Mexican Last Names: Frequently Asked Questions


There is one thing that is easy to see when researching Mexican last names—everyone seems to have more than one. Understanding the reason for multiple Mexican last names (apellidos) and other naming conventions will help you do your Mexican family history.

What Does a Typical Mexican Name Look Like?

When looking at Mexican names, you will often see at least two given names (for example, Maria Angelica) and two surnames (for example, Rodriguez Lopez). All put together, a full Mexican name could look like this:

Maria Angelica Rodriguez Lopez

Why Do Mexicans Have Two Last Names?

Mexicans are given two first names for a variety of reasons that range from religious to cultural and family reasons. However, when it comes to the last names, there is a traditional system for passing down a surname, or “apellido.”

In the example above, “Rodriguez Lopez” are both surnames. According to Mexican naming conventions, a person’s first surname (Rodriguez, in this case) is the father’s first surname, and the second surname (Lopez, in this case) is the mother’s first surname. This graphic illustrates how parents pass on their first surnames to their children:

Does a Woman Take Her Husband’s Last Name?

Traditionally, Mexican women don’t lose their maiden names when they marry. However, some women add their married name to the end of their other names, often separated by the word de. A married woman’s name might look like the following, with“Vasquez” being her husband’s first surname:

Maria Angelica Rodriguez Lopez de Vasquez

Why Is There a Dash (—) in Some Last Names?

Some families create compound surnames. This compounding is done if a surname was considered too common, if the family belonged to (or wanted to belong to) an aristocracy, or if the family doesn’t want to lose the family name of the mother in the next generation. A compound surname could look like this:

Maria Rodriguez-Lopez Vasquez-Garcia

Mexican immigrants might also hyphenate their names so that others who don’t understand Hispanic naming conventions don’t think the first surname is a middle name. For example, you might see this sort of name:

Maria Rodriguez-Lopez

Why Is There a De,Del, or De La in the Name?

De, del, and de la are sometimes used in Mexican last names if the name comes from a certain place or recalls a common item. For example, if someone’s surname included the word Bosque, which translates as “Forest,” a name could look like this:

Maria Angelica Rodriguez del Bosque

As mentioned previously, the prepositions could also be used to add a married name.

A bride and groom smile off-camera.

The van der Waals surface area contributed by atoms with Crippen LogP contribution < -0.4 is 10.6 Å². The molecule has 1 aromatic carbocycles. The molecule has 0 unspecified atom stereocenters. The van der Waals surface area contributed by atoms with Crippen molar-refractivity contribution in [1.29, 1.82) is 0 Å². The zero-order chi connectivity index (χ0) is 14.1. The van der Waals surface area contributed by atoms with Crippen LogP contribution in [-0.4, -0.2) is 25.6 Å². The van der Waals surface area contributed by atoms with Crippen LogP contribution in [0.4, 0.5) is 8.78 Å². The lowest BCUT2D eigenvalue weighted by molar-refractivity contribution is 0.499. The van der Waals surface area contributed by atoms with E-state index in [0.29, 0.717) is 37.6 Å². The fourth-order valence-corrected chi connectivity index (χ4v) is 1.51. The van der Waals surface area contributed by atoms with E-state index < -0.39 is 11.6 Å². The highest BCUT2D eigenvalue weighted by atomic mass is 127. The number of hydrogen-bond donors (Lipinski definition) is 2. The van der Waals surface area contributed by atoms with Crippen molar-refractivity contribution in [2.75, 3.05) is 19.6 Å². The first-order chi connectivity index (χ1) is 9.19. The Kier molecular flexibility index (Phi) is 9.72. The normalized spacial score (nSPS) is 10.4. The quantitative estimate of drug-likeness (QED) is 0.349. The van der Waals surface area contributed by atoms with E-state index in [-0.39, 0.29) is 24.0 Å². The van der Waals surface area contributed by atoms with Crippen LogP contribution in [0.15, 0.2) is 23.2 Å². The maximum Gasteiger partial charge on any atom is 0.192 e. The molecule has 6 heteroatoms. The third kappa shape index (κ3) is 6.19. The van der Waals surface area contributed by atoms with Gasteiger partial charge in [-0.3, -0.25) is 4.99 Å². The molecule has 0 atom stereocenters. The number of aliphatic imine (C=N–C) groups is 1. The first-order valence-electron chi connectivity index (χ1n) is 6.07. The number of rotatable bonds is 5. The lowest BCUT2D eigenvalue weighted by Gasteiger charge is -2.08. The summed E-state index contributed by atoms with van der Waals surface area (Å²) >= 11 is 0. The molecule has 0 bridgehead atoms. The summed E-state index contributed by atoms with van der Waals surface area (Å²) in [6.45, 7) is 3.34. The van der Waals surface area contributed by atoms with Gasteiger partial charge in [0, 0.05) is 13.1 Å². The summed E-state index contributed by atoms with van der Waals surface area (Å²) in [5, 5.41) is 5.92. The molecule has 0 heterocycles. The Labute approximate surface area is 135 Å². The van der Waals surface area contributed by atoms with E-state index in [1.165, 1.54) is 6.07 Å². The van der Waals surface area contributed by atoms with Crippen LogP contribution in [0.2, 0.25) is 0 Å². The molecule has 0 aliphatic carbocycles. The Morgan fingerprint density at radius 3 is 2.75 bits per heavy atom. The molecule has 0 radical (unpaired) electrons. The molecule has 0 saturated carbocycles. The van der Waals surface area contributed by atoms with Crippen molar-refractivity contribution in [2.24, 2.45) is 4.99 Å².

Mexican surnames might also appear differently on records, dropping the de (meaning “of”) or de la or even del (meaning “the”)from the name.

Why Did My Ancestors Change Their Name in the United States?

It was common for people to switch their surnames when immigrating to the United States because of the way surnames work in the United States culture. So, when researching family history, watch for immigration records and the surname switching, and search under both surnames.

What Is an Apellido?

A husband holds his son and smiles at his wife.

When looking at records, it is important to remember that Mexicans don’t refer to Mexican last names as “last names.” They refer to them as “apellidos.” This word may help in your research because the translation of “last name” in Spanish does not have the same meaning.

Being armed with the two-surname knowledge can help you trace your family history, especially when you are searching through records. Now that you understand Mexican last names better, check the FamilySearch wiki, and spend some time recording your own family names on the FamilySearch Family Tree.

Discover Your Mexican Heritage

About the Author
Rachel loves family storytelling. She has been a professional writer for over 20 years. A graduate of Weber State University, she has had articles featured on,, and Meridian Magazine. She has been a speaker at RootsTech, Weber State University Family History Conference, Conference on Family History at BYU and the Southern California Genealogy Jamboree.

Rachel also works with Evalogue.Life, where she writes and teaches professionally. She helps people tell and write their life stories and has written six life stories with several more in production. She and her husband Mat have six children, and she recently became a grandma! She and her family live on the East Bench in Ogden, Utah.